Reseller plans are used for 2 main reasons. First, people use them as a platform for their own hosting company. Many reseller plans amount to a “franchise” in the parent hosting company with everything included to run your own hosting company without all of the startup costs.
The other use is multi domain accounts. A lot of web business and web designers have more then 1 website. It gets hard to maintain several hosting plans even if they are from the same company. A reseller plan allows you to consolidate all of your sites under one plan with the ability to add more as you need them without adding to your costs(assuming the reseller plan has room left in it).
Next, are Dedicated Servers. These are most leased by small hosting companies who have out grown reseller plans. But some companies that run websites use a dedicated server instead of a shared hosting plan due to performance and security. These are mostly higher end sites with a lot of traffic and database interactions. If you have questions about your website start with a shared plan and if this does not have the speed you need then consider a dedicated server. Depending on your system admin skills and budget it can be managed or unmanaged. A managed server means the company provides support and maintenance such as troubleshooting downtime, OS upgrades, installing programs, monitoring system performance, etc.
Co-location is for the most part is a service bought by other hosting companies or medium size companies who do not want to invest in their own datacenter. It is really not a service that a website owner would need.
When a hosting company fills a 20-40 leased servers it usually makes sense to buy their own servers and co-locate them at a near by datacenter. The other market is medium size non internet companies who use a lot of servers to run their business but do not want to invest in a datacenter facility.
What Type of Hosting Company do you Want/Need?
Now that you know weather you need a shared plan, a reseller plan, a dedicated server, or a place to co-locate your server, the next question is which company is right to provide this service? This is the second part of our discussion.
The first discussion is more technical and determines the right service for your internet needs. This discussion is about what makes you feel comfortable. I have composed a list of questions to ask a potential hosting company and yourself.
Do they provide Unix and/or Windows? Does your site run on Unix or Windows. Almost every host provides Unix platforms but fewer provide Windows.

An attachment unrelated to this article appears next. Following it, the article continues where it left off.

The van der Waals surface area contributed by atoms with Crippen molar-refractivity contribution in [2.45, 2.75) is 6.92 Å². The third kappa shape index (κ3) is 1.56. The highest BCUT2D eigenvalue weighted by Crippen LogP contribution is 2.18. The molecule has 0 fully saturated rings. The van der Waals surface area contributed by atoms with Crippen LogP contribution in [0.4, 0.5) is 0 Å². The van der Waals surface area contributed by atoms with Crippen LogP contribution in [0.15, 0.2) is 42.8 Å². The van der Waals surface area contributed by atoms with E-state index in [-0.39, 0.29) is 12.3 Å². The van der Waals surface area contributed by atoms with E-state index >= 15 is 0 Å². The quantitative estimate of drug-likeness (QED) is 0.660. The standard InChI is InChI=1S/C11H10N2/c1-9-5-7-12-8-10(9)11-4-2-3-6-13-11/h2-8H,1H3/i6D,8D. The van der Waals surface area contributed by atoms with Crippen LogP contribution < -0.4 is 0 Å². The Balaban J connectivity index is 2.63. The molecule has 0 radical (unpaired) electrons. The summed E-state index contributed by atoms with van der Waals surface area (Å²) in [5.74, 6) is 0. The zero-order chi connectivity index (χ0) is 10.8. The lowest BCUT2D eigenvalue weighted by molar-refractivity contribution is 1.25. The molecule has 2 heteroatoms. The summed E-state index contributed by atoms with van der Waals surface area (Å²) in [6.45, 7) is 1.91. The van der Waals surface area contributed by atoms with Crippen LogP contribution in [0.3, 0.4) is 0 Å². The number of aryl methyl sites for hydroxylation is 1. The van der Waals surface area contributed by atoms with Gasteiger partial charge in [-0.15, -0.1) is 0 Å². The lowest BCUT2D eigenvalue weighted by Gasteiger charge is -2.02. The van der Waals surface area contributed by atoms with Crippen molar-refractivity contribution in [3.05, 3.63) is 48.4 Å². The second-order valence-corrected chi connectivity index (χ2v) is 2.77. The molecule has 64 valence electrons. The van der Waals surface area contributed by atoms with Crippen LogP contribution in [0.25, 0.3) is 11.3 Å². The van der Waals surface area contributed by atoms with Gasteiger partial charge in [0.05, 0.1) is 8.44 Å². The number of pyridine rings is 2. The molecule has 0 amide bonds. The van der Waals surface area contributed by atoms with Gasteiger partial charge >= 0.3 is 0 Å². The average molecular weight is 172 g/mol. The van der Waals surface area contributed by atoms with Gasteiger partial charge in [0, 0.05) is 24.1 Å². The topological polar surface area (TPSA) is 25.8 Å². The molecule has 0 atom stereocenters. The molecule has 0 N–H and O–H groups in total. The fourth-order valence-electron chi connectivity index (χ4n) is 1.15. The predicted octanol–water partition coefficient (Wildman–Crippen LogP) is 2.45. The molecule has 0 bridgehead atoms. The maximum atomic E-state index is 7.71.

Are they a large or small company? Some customers like the comfort of a large company for their stability. Others like the personal service of knowing the owner and having his direct phone number.
Do they provide phone support or just email? There are a lot of companies who only provide email support. If your business is mission critical this might not be a good option.
Is the datacenter housing their servers local? A hosting company might provide great support, but if their server goes down and its located in a datacenter in another city then they are dependent on their datacenter provider to fix it.
How long has the company been in business? In the hosting business there are over 15,000 hosting companies. Many are one man companies or web designers that get a few customers but never develop it into a real business and fade over time. The cost of entry to the hosting business is very low especially if you use a reseller plan. Make sure the company has a history or if it is a one person company you know the person.
How many domains do they host? This will give you an idea of their size. This gets to your preference for a smaller or larger hosting company.
Your Value Proposition for the hosting company? This is best explained with an example. If you are one of 100,000 people paying $5/month then you provide 1/100,000 of their revenue, which is not much value for them. If your site requires a lot of work will they really help? Afterall losing your account will not impact them.
Do they provide their own server support or is it outsourced? This goes toward your preferences for support. Some do not want their hosting company relying on others to keep things running. Others prefer to let people who only do support do their support.
Is it a one person company? A lot of hosting companies are one person companies with a reseller plan or dedicated server and outsourced support. But if they lease a robust server, have an excellent support company, and provide you with personal service then they might be the right choice for you.
Are they local? A lot of small business owners who are not that web savy prefer a company that they can visit and know versus a company they order from over the internet. On the other hand a lot of programmers who are web savy just want the cheapest plan and do not care the location.
Go to a search engine or hosting directory and compile a list of companies that provide the service you need(shared, reseller, dedicated, co-location), ask them these questions, and then go with the company that matches best with your answers to the questions.
key to success is spotting the changes before your competitors do. Technological changes mean nothing. Introducing a new feature to your plans or reducing prices can be matched in literally days.
HostChart, a Web Hosting Resource, is a leading web hosting directory website that has been in business for over 5 years. They provide numerous web hosting articles and tutorials as well as news, interviews, and reviews. You can use their extensive set of tools to research and evaluate your current or future web hosts.